Brief Announcement: Exact Size Counting in Uniform Population Protocols in Nearly Logarithmic Time

LIPICS - Leibniz International Proceedings in Informatics, Sep 2018

We study population protocols: networks of anonymous agents whose pairwise interactions are chosen uniformly at random. The size counting problem is that of calculating the exact number n of agents in the population, assuming no leader (each agent starts in the same state). We give the first protocol that solves this problem in sublinear time. The protocol converges in O(log n log log n) time and uses O(n^60) states (O(1) + 60 log n bits of memory per agent) with probability 1-O((log log n)/n). The time to converge is also O(log n log log n) in expectation. Crucially, unlike most published protocols with omega(1) states, our protocol is uniform: it uses the same transition algorithm for any population size, so does not need an estimate of the population size to be embedded into the algorithm.

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Brief Announcement: Exact Size Counting in Uniform Population Protocols in Nearly Logarithmic Time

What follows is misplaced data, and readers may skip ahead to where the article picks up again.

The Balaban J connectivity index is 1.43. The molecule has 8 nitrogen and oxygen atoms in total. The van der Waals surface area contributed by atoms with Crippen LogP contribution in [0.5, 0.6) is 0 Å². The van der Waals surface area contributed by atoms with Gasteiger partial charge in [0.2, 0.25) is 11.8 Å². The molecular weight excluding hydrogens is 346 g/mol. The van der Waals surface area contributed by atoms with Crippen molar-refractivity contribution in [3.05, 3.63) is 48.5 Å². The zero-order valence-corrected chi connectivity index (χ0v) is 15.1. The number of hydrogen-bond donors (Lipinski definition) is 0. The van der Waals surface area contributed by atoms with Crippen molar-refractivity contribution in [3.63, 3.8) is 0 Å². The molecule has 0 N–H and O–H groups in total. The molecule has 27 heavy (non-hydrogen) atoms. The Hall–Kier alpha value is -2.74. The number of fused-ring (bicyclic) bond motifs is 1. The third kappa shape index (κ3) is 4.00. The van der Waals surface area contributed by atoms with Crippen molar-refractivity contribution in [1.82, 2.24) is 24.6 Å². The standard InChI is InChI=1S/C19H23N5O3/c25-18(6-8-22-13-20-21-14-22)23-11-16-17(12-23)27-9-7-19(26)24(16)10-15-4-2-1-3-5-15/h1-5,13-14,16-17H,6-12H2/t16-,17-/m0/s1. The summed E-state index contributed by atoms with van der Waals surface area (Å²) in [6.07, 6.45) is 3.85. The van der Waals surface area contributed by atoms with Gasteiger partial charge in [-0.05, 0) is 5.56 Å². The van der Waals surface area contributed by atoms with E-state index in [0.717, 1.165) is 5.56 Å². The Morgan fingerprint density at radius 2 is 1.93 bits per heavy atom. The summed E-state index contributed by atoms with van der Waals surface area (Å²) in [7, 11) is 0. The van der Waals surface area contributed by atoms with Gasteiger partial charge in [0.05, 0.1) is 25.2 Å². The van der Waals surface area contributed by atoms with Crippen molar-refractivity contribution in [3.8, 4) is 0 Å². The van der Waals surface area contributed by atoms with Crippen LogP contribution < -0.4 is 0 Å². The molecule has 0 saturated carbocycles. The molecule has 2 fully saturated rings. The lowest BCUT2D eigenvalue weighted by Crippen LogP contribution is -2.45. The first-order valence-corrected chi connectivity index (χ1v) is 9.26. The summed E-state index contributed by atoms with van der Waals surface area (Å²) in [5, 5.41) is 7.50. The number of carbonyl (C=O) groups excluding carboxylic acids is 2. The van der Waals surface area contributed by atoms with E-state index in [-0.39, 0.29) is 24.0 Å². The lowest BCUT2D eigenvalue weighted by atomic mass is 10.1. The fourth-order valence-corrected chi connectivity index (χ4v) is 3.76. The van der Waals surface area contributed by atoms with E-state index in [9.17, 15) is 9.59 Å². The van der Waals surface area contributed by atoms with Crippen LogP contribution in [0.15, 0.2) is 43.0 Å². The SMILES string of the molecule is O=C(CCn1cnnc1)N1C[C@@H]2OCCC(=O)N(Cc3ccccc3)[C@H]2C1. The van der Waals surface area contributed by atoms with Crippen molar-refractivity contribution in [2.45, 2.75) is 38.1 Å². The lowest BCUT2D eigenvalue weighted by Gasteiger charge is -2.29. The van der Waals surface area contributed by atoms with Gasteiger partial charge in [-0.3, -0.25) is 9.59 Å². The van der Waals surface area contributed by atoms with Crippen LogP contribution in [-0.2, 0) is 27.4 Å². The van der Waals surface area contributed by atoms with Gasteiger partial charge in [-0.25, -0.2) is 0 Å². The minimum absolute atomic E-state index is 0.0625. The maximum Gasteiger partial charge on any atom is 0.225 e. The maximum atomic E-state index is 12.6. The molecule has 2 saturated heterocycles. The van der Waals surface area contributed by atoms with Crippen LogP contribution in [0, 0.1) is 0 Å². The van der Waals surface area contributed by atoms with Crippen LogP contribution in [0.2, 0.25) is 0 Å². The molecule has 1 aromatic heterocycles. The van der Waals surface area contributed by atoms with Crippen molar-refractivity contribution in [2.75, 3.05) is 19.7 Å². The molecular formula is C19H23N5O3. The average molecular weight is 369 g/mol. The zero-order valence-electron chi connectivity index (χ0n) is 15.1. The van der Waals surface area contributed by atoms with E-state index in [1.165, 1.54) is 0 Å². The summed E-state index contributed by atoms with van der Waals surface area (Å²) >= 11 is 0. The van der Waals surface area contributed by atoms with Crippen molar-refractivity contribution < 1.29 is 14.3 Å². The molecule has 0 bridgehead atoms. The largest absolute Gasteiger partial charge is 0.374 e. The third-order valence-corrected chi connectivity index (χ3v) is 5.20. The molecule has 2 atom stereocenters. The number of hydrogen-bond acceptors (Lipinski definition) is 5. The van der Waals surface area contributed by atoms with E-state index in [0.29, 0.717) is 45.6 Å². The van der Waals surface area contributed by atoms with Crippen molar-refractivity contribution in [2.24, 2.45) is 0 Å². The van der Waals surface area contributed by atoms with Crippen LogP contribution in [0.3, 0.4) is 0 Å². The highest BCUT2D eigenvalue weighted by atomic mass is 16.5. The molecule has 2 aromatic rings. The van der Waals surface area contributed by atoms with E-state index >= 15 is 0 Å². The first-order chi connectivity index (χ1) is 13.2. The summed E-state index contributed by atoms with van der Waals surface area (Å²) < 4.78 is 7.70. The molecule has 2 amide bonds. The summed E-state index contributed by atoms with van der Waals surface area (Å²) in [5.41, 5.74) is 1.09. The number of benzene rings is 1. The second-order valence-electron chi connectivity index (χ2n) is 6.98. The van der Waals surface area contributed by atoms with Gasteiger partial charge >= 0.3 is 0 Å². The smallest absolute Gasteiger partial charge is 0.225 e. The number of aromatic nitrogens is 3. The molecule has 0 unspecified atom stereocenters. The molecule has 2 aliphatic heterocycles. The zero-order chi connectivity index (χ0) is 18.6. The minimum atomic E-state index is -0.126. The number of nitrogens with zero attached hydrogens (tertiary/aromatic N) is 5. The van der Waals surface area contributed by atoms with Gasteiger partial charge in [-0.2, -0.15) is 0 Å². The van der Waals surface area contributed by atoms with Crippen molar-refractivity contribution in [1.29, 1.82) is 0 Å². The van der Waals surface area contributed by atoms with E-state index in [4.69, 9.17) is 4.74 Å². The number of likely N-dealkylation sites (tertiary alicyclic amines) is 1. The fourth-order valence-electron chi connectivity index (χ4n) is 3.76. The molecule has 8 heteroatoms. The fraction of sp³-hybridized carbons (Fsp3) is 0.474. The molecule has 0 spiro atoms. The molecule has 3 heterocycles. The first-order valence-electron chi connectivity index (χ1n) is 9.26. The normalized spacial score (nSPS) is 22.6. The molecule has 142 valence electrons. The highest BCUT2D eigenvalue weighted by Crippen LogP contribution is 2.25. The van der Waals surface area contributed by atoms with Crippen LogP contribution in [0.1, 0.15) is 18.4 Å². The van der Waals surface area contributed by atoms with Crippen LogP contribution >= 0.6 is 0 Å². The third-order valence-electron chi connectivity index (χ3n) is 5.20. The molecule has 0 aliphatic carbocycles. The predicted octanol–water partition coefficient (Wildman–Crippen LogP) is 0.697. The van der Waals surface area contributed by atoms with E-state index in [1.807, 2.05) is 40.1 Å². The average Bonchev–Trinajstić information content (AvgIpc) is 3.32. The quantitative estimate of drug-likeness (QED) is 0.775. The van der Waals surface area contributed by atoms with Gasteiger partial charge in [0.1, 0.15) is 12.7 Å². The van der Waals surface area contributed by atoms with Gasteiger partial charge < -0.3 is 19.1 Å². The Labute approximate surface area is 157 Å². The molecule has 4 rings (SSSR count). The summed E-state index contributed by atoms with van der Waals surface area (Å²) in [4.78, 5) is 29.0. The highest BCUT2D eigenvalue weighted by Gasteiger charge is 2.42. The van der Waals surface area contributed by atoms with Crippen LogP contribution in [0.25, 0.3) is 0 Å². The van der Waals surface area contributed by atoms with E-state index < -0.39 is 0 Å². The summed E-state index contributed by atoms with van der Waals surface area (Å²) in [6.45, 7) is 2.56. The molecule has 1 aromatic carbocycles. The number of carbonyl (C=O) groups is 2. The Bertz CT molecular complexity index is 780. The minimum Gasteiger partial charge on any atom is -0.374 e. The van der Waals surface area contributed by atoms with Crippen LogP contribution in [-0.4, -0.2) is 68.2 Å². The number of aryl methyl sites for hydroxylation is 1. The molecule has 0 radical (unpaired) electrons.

LIPIcs.DISC. Brief Announcement: Exact Size Counting in Uniform Population Protocols in Nearly Logarithmic Time Michail Theofilatos 0 1 2 3 4 5 0 Department of Computer Science, University of Liverpool , UK 1 Paul G. Spirakis Department of Computer Science, University of Liverpool, UK and Computer Technology Institute & Press ?Diophantus? (CTI) , Patras , Greece 2 Funding DD, ME: NSF grant CCF-1619343. OM, PS, MT: EEE/CS initiative NeST. MT: Leverhulme Research Centre for Functional Materials Design 3 David Doty Department of Computer Science, University of California , Davis , USA 4 Othon Michail Department of Computer Science, University of Liverpool , UK 5 Mahsa Eftekhari Department of Computer Science, University of California , Davis , USA We study population protocols: networks of anonymous agents whose pairwise interactions are chosen uniformly at random. The size counting problem is that of calculating the exact number n of agents in the population, assuming no leader (each agent starts in the same state). We give the first protocol that solves this problem in sublinear time. The protocol converges in O(log n log log n) time and uses O(n60) states (O(1)+60 log n bits of memory per agent) with probability 1?O( log log n ). The time to converge is also O(log n log log n) n in expectation. Crucially, unlike most published protocols with ?(1) states, our protocol is uniform: it uses the same transition algorithm for any population size, so does not need an estimate of the population size to be embedded into the algorithm. 2012 ACM Subject Classification Theory of computation ? Distributed algorithms and phrases population protocol; counting; leader election; polylogarithmic time - Population protocols [4] are networks that consist of computational entities called agents with no control over the schedule of interactions with other agents. In a population of n agents, repeatedly a random pair of agents is chosen to interact, each observing the state of the other agent before updating its own state. Size Counting in Uniform Population Protocols in Nearly Logarithmic Time The (parallel) time for some event to happen in a protocol is a random variable, defined as the number of interactions, divided by n, until the event happens. A recent blitz of impressive results in population protocol has shown that leader election [1, 9, 7, 8] and exact majority [3, 2] can be solved in polylog(n) time using polylog(n) states. Most of the protocols with ?(1) states use a nonuniform model: given n, the state set Qn and transition function ?n : Qn ? Qn ? Qn ? Qn are allowed to depend arbitrarily on n, other than the constraint that |Qn| ? f (n) for some function f growing as polylog(n). This nonuniformity is used in most of the cited protocols to encode a value such as blog nc into each agent. We define a uniform variant of the model: the same transition algorithm is used for all populations, though the number of states may vary with the population size. A uniform protocol can be deployed into any population without knowing in advance the size, or even a rough estimate of the size. The original, O(1)-state model [4, 5, 6], is uniform since there is a single transition function. Because we allow memory to grow with n, our model?s power exceeds that of the original, but is strictly less than that of the nonuniform model of most papers using ?(1) states. 2 Algorithm The problem of counting the number of agents and storing this number in each agent is clearly solvable by an O(n) time protocol using a straightforward leader election: Agents initially assume they are leaders and the count is 1. When two leaders meet, one agent sums their counts while the other becomes a follower, and followers propagate by epidemic the maximum count. No faster protocol was previously known. Our main result improves this. I Theorem 2.1. There is a leaderless, uniform population protocol solving the exact size counting problem with probability 1. With probability at least 1 ? 10+5 lnog log n , the convergence time is at most 6 ln n log log n, and each agent uses 17 + 60 log n bits of memory. The expected time to convergence is at most 7 ln n log log n. Key to our technique is a protocol, due to Mocquard et al. [10] (and similar to that of Alistarh and Gelashvili [3]), that counts the exact difference between the number b of ?blue? and r of ?red? agents in the initial population. The protocol assumes that each agent initially stores n exactly (so is nonuniform). Blue agents start with an integer value ?M, while red agents start with M. When two agents meet, they average their values, one rounding up and the other down if the sum is odd. This eventually converges to all agents sharing the population-wide average (b ? r) nM , and the estimates of this average get close enough for the output to be correct within O(log n) time [10]. Our protocol essentially inverts this, starting with one blue agent (a leader) and n ? 1 red agents, we compute the population size as a function of the average. (See below for details.) However, for this to work, our protocol requires a leader and for each agent to share a value M ? 3n3, which are not present initially. Four sub-protocols are used in total (although all agents run in parallel, each subprotocol runs sequentially within each agent whenever it interacts): UniqueID, ElectLeader, Averaging, and Timer. UniqueID eventually assigns to every agent a unique ID, represented as a binary string. Agents start with ID (empty string), and whenever two agents with the same ID meet, all agents double the length of their IDs with uniformly random bits (appending a single bit when two ?s meet). This protocol requires ?(n) time to converge, but within only O(log n log log n) time can be used by the next subprotocol to elect a leader. ElectLeader propagates the lexicographically largest ID (considered the ID of the leader) by epidemic (via transition of the form x, y ? y, y if y > x lexicographically). The length of the leader?s ID is used as a polynomial-factor upper bound on 3n3. Averaging uses a fast averaging protocol [10, 3]. We assume the initial configuration of this protocol is one leader and n ? 1 followers. (This protocol and the next (Timer) are restarted each time the UniqueID protocol discovers two agents shared an ID; so eventually Averaging will be restarted with a unique leader.) Each agent stores the value M, and the leader initializes an integer field ave to be M, with followers initializing ave to be 0. When two agents meet, they average their ave fields, with one rounding up and the other rounding down if the sum is odd. Thus the population-wide sum is always M. Eventually all agents have ave = d nM e or b nM c, so n = avMe + 12 (i.e., avMe + 12 rounded to the nearest integer). It could take linear time for ave to converge this closely to nM , but as long as M ? 3n3 and ave is within n of nM , ave + 12 is the correct population size n; we show that in O(log n) time M all ave fields are within n of nM . Since UniqueID continues restarting beyond the O(log n log log n) time required for initialize convergence to a correct output, Timer is used to detect when Averaging has likely converged, waiting to write output into the output field of the agent. Timer is a phase clock [6] that ensures after the correct value is written, on subsequent restarts of Averaging, the incorrect values that exist before Averaging re-converges will not overwrite the correct value recorded into output during the earlier restart. 3 Conclusion ?(n) is a clear lower bound on the number of states required for any protocol computing the exact population size, since log n bits are required merely to write the number n. (Note that our protocol uses 60 log n bits.) It is an open question if there exists a uniform polylog-time, O(n)-state population protocol for exact size computation. 1 4 5 6 7 8 9 10 Dan Alistarh , James Aspnes, David Eisenstat, Rati Gelashvili , and Ronald L Rivest. Timespace trade-offs in population protocols . In SODA , 2017 . Dan Alistarh , James Aspnes, and Rati Gelashvili . Space-optimal majority in population protocols . In SODA , 2018 . Dan Alistarh and Rati Gelashvili . Polylogarithmic-time leader election in population protocols . In ICALP , 2015 . Dana Angluin , James Aspnes, Zo? Diamadi, Michael J . Fischer , and Ren? Peralta . Computation in networks of passively mobile finite-state sensors . Distributed Computing , 18 ( 4 ): 235 - 253 , 2006 . Dana Angluin , James Aspnes, and David Eisenstat. Stably computable predicates are semilinear . In PODC , 2006 . Dana Angluin , James Aspnes, and David Eisenstat . Fast computation by population protocols with a leader . Distributed Computing , 21 ( 3 ): 183 - 199 , 2008 . Petra Berenbrink , Dominik Kaaser, Peter Kling , and Lena Otterbach . Simple and Efficient Leader Election . In SOSA , 2018 . Andreas Bilke , Colin Cooper, Robert Els?sser, and Tomasz Radzik . Brief announcement: Population protocols for leader election and exact majority with O(log2 n) states and O(log2 n) convergence time . In PODC , 2017 . Leszek Gasieniec and Grzegorz Stachowiak . Fast space optimal leader election in population protocols . In SODA , 2018 . Counting with population protocols . 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David Doty, Mahsa Eftekhari, Othon Michail, Paul G. Spirakis, Michail Theofilatos. Brief Announcement: Exact Size Counting in Uniform Population Protocols in Nearly Logarithmic Time, LIPICS - Leibniz International Proceedings in Informatics, 2018, 46:1-46:3, DOI: 10.4230/LIPIcs.DISC.2018.46